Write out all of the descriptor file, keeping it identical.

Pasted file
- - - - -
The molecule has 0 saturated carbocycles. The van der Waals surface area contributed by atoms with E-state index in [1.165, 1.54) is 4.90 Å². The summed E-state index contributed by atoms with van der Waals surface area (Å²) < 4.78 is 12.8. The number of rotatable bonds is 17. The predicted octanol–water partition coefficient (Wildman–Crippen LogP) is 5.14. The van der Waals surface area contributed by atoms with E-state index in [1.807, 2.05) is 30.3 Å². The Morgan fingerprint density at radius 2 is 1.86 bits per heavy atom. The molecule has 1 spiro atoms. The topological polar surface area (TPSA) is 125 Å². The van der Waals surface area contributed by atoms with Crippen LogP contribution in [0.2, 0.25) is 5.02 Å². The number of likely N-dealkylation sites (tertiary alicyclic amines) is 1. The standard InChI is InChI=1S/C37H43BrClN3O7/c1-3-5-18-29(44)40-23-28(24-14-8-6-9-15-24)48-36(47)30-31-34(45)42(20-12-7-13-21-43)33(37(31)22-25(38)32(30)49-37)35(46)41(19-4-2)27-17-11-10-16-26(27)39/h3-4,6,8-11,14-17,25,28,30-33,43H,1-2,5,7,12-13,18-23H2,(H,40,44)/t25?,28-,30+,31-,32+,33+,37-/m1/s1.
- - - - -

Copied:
The molecule has 0 saturated carbocycles. The van der Waals surface area contributed by atoms with E-state index in [1.165, 1.54) is 4.90 Å². The summed E-state index contributed by atoms with van der Waals surface area (Å²) < 4.78 is 12.8. The number of rotatable bonds is 17. The predicted octanol–water partition coefficient (Wildman–Crippen LogP) is 5.14. The van der Waals surface area contributed by atoms with E-state index in [1.807, 2.05) is 30.3 Å². The Morgan fingerprint density at radius 2 is 1.86 bits per heavy atom. The molecule has 1 spiro atoms. The topological polar surface area (TPSA) is 125 Å². The van der Waals surface area contributed by atoms with Crippen LogP contribution in [0.2, 0.25) is 5.02 Å². The number of likely N-dealkylation sites (tertiary alicyclic amines) is 1. The standard InChI is InChI=1S/C37H43BrClN3O7/c1-3-5-18-29(44)40-23-28(24-14-8-6-9-15-24)48-36(47)30-31-34(45)42(20-12-7-13-21-43)33(37(31)22-25(38)32(30)49-37)35(46)41(19-4-2)27-17-11-10-16-26(27)39/h3-4,6,8-11,14-17,25,28,30-33,43H,1-2,5,7,12-13,18-23H2,(H,40,44)/t25?,28-,30+,31-,32+,33+,37-/m1/s1.